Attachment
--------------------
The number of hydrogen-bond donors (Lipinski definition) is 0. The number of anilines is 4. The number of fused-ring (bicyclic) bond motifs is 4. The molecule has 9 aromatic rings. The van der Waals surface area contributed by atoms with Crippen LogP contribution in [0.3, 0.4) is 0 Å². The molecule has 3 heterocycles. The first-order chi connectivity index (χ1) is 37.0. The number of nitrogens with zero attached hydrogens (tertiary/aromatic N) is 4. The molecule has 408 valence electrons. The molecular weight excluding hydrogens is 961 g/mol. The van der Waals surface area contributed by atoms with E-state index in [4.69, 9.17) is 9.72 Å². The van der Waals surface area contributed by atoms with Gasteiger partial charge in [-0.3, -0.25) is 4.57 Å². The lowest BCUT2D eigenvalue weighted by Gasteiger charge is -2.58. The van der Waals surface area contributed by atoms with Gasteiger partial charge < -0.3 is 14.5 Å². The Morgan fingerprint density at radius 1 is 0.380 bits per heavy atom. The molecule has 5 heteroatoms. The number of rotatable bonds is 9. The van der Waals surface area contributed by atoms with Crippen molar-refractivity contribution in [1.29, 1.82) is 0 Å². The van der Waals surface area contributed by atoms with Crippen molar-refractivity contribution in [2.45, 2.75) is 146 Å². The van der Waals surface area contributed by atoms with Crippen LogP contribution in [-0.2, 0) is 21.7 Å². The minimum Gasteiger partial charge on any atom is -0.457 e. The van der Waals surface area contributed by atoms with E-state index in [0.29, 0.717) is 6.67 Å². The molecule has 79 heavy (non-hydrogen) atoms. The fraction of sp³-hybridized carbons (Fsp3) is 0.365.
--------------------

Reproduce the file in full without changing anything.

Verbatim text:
The number of hydrogen-bond donors (Lipinski definition) is 0. The number of anilines is 4. The number of fused-ring (bicyclic) bond motifs is 4. The molecule has 9 aromatic rings. The van der Waals surface area contributed by atoms with Crippen LogP contribution in [0.3, 0.4) is 0 Å². The molecule has 3 heterocycles. The first-order chi connectivity index (χ1) is 37.0. The number of nitrogens with zero attached hydrogens (tertiary/aromatic N) is 4. The molecule has 408 valence electrons. The molecular weight excluding hydrogens is 961 g/mol. The van der Waals surface area contributed by atoms with E-state index in [4.69, 9.17) is 9.72 Å². The van der Waals surface area contributed by atoms with Gasteiger partial charge in [-0.3, -0.25) is 4.57 Å². The lowest BCUT2D eigenvalue weighted by Gasteiger charge is -2.58. The van der Waals surface area contributed by atoms with Gasteiger partial charge < -0.3 is 14.5 Å². The Morgan fingerprint density at radius 1 is 0.380 bits per heavy atom. The molecule has 5 heteroatoms. The number of rotatable bonds is 9. The van der Waals surface area contributed by atoms with Crippen molar-refractivity contribution in [1.29, 1.82) is 0 Å². The van der Waals surface area contributed by atoms with Crippen molar-refractivity contribution in [2.45, 2.75) is 146 Å². The van der Waals surface area contributed by atoms with Crippen LogP contribution in [-0.2, 0) is 21.7 Å². The minimum Gasteiger partial charge on any atom is -0.457 e. The van der Waals surface area contributed by atoms with E-state index in [0.29, 0.717) is 6.67 Å². The molecule has 79 heavy (non-hydrogen) atoms. The fraction of sp³-hybridized carbons (Fsp3) is 0.365.